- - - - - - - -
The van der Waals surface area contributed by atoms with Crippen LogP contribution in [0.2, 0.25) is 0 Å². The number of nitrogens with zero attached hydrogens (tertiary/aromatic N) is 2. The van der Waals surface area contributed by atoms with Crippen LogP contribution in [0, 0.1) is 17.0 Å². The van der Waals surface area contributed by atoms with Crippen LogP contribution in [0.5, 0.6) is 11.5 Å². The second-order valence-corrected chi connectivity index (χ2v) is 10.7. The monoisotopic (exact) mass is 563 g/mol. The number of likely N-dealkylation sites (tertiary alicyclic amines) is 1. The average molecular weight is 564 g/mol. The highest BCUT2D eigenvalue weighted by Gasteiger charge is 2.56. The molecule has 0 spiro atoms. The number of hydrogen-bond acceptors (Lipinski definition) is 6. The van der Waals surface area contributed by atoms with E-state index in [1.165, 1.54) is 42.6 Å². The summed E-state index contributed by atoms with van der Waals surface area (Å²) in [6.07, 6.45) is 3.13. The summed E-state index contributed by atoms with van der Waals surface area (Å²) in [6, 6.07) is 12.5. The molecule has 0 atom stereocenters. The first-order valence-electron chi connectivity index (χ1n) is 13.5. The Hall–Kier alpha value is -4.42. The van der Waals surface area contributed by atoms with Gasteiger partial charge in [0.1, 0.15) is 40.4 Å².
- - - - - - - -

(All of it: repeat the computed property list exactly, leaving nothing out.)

The van der Waals surface area contributed by atoms with Crippen LogP contribution in [0.2, 0.25) is 0 Å². The number of nitrogens with zero attached hydrogens (tertiary/aromatic N) is 2. The van der Waals surface area contributed by atoms with Crippen LogP contribution in [0, 0.1) is 17.0 Å². The van der Waals surface area contributed by atoms with Crippen LogP contribution in [0.5, 0.6) is 11.5 Å². The second-order valence-corrected chi connectivity index (χ2v) is 10.7. The monoisotopic (exact) mass is 563 g/mol. The number of likely N-dealkylation sites (tertiary alicyclic amines) is 1. The average molecular weight is 564 g/mol. The highest BCUT2D eigenvalue weighted by Gasteiger charge is 2.56. The molecule has 0 spiro atoms. The number of hydrogen-bond acceptors (Lipinski definition) is 6. The van der Waals surface area contributed by atoms with E-state index in [1.165, 1.54) is 42.6 Å². The summed E-state index contributed by atoms with van der Waals surface area (Å²) in [6.07, 6.45) is 3.13. The summed E-state index contributed by atoms with van der Waals surface area (Å²) in [6, 6.07) is 12.5. The molecule has 0 atom stereocenters. The first-order valence-electron chi connectivity index (χ1n) is 13.5. The Hall–Kier alpha value is -4.42. The van der Waals surface area contributed by atoms with Gasteiger partial charge in [0.1, 0.15) is 40.4 Å².